I recently wen and saw Oz the Greatand Powerful, and it got me thinking about the tornado. Both Oz from this movie and Dorothy from The Wizard of Oz arrive in the land of Oz by travelling in a Tornado. The Wizard of Oz was always one of my favorite movies as a child and the tornado scene was one of the scenes that stood out the most because it just seemed so real. I knew, even as a kid that the movie was really old, but I didn’t understand how they actually did the filing until recently.
Most movies nowadays are done with CGI, or computer-generated imaging, where they use computer software to create special effects that used to actually be filmed. CGI is a very cool relatively new process, but it is not as inventive as the old way. In his book The Making of the Wizard of Oz, Aljean Harmetz gives a fascinating account of how the tornado was constructed.
Arnold Gillespie was the special effects coordinator and inventor for The Wizard of Oz. He began with a budget of 8,000 dollars to design, build, and photograph the first tornado. Which in 1938, when the movie was filmed, was a lot of money even though it is nothing by today’s standards. It was a thirty-five foot tall rubber cone, but the cone was too rigid and wouldn’t move. So, Gillespie just tore it down and tried again and in this case second time was the charm. Even though he didn’t known much about tornadoes and obviously couldn’t just go toKansas and wait for one to pick up a house, he relied on his background as a pilot for his next attempt. A windsock. He realized ow closely they resembled tornadoes and so he decided to make a tornado out of muslin which was flexible so it could bend and twist and move from side to side. He built the thirty-five foot tapered muslin sock and attached it to a steel gantry suspended from the top of the stage. The gantry alone cost $ 12,000, way over budget and an exorbitant amount for 1938, and was specifically built for the tornado by Bethlehem steel. The gantry was a mobile structure similar to ones used in warehouses to lift heavy stuff and could travel the length of the stage. The bottom of the sock disappeared into the floor where a rod came up through the base of the tornado to pull it from one side to the other. By moving the gantry and the rod in opposite directions, it made the tornado appear to be snaking back and forth. The first one tore because it moved to violently, but they mended it with music wire.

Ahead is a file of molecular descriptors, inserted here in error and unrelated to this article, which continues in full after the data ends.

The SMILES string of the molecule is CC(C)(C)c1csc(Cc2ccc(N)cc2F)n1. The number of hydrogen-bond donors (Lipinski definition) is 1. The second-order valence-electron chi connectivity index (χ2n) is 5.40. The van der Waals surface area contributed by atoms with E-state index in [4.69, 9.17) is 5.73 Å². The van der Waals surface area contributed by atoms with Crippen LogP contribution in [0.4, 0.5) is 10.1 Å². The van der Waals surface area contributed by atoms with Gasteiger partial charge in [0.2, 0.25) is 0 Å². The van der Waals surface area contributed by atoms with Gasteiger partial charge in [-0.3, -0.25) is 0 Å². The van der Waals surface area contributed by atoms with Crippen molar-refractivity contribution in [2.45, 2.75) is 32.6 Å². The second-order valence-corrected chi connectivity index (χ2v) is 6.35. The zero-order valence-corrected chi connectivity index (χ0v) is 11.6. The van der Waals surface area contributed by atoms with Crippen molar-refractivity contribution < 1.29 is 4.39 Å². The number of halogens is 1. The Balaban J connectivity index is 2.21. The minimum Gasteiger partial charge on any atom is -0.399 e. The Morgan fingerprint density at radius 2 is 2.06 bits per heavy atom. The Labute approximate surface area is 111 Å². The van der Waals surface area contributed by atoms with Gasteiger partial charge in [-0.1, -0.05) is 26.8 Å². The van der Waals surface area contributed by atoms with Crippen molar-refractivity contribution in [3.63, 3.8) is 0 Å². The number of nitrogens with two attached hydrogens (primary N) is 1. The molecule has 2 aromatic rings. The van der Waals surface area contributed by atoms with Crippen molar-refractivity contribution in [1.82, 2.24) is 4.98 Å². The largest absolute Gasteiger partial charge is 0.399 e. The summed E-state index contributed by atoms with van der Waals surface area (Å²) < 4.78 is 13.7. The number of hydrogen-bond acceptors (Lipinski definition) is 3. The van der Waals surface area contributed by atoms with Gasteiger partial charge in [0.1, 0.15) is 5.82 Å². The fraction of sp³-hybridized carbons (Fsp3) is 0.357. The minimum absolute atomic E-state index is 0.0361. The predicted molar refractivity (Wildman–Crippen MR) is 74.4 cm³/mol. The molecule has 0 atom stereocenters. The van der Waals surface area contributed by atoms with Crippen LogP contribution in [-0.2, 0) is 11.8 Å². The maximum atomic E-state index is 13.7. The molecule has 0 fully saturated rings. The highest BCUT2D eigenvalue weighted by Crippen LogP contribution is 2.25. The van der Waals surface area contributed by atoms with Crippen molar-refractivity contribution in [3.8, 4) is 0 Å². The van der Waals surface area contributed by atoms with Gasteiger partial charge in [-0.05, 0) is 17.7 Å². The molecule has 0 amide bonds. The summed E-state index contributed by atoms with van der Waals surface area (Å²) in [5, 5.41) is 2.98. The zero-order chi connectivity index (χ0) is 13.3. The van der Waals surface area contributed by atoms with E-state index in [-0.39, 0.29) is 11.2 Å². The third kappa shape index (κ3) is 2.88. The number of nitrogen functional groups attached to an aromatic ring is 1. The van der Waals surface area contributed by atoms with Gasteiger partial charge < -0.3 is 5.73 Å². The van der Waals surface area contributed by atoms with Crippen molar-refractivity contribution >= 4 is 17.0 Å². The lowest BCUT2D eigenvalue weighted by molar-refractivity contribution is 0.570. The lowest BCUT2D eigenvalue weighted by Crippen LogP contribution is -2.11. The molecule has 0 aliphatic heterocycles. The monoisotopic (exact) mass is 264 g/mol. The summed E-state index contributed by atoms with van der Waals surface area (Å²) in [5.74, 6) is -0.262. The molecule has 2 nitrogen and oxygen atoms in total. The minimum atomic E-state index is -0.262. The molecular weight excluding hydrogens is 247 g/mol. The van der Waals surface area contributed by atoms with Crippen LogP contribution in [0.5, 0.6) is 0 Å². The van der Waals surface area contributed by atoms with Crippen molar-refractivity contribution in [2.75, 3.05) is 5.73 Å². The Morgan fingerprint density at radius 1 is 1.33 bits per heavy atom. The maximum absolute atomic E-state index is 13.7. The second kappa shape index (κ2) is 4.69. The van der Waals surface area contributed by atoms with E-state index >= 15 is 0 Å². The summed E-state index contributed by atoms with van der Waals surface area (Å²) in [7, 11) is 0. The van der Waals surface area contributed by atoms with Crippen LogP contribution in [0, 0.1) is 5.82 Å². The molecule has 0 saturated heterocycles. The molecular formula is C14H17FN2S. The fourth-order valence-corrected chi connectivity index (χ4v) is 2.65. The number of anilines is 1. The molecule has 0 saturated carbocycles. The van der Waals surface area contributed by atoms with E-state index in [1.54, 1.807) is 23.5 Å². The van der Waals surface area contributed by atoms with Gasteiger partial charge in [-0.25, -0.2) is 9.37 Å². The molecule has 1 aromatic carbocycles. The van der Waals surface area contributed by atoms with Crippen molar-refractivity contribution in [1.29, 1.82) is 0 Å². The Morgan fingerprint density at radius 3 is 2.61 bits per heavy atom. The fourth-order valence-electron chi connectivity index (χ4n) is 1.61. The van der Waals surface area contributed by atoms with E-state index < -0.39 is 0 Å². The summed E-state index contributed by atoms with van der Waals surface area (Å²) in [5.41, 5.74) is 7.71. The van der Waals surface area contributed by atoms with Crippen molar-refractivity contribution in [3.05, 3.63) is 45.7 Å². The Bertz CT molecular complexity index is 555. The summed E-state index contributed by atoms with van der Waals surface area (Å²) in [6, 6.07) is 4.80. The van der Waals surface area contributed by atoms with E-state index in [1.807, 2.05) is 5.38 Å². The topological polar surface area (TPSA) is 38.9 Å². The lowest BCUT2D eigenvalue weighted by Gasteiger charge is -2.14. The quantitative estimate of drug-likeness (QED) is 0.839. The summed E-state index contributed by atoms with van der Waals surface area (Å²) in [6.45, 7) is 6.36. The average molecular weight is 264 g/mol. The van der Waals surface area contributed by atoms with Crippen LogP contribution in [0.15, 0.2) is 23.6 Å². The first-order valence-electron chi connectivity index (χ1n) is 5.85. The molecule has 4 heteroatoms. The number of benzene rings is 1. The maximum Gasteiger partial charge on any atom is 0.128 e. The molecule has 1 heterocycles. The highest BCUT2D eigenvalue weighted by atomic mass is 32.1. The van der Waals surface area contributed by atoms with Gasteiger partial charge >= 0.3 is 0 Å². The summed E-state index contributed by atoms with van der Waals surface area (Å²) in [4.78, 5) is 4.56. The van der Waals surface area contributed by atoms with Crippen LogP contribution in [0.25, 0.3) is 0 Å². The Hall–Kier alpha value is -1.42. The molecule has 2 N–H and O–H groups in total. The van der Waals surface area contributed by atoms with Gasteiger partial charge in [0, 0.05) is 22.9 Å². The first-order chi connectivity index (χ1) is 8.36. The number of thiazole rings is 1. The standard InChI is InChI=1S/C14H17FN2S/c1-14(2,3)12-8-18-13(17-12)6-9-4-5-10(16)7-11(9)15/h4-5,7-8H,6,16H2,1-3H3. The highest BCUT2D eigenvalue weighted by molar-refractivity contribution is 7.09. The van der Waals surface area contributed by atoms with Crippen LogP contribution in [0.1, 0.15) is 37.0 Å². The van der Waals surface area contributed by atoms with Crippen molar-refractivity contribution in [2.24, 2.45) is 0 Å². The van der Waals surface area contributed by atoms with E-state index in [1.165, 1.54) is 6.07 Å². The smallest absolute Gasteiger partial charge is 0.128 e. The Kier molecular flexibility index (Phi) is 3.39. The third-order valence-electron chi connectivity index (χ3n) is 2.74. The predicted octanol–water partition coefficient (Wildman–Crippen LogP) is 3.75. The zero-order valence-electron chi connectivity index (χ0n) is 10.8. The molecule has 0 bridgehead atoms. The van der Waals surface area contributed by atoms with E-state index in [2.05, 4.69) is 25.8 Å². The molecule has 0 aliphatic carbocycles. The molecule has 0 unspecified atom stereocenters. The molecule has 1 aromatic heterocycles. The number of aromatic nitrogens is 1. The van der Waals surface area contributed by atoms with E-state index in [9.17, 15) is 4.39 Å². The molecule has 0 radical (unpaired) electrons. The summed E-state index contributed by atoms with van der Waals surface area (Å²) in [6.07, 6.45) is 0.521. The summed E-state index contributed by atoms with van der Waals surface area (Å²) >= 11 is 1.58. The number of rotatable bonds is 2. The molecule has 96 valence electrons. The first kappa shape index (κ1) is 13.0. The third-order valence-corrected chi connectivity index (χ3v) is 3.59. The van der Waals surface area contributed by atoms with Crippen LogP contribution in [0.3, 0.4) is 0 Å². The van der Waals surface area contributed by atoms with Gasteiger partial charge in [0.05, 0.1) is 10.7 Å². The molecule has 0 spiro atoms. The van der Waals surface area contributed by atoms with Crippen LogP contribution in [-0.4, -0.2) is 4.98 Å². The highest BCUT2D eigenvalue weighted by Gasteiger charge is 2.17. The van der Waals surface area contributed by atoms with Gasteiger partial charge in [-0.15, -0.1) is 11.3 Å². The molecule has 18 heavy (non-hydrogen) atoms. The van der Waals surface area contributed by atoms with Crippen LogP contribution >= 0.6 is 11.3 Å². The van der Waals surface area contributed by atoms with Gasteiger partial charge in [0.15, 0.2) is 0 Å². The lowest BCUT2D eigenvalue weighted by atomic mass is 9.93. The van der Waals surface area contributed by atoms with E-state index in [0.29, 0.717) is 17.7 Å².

To make the illusion more real they used a product known as “fullers earth”, powdery brown dust, and sprayed it into the base and top of the wind sock. The result= the boiling mass of dirt or could seen on screen. Dense clouds of yellow-black smoke made from sulfur and carbon were also injected onto set from a catwalk above the gantry to make the storm seem more real. However the stage hands didn’t have respirators and stayed up there breathing in the smoke until they were coughing up black-yellow mucous for days after the tornado was filmed. They didn’t have OSHA back then…
After the tornado itself was filmed they had to use rear projection to transfer the previously shot tornado image onto a translucent screen while actors like Judy Garland were placed in front of it. Wind machines provided then wind and debris and leaves were thrown in to obscure the fake tornado. The entire farm was also scaled down to make the scene work. It was scaled to ¾ of an inch toa foot.
This one tornado scene cost more than any other scene in the entire movie.
It is incredible to me hoe much work went into creating a scene like this especially with virtually non of the technology we have now. They had to MacGyver their way through a movie, and still made incredible, believable film in 1938.
What would filmmakers do now if all ofa sudden they could reply on a computer to create their effects anymore? How would the actors and stagehands take having to work in those conditions?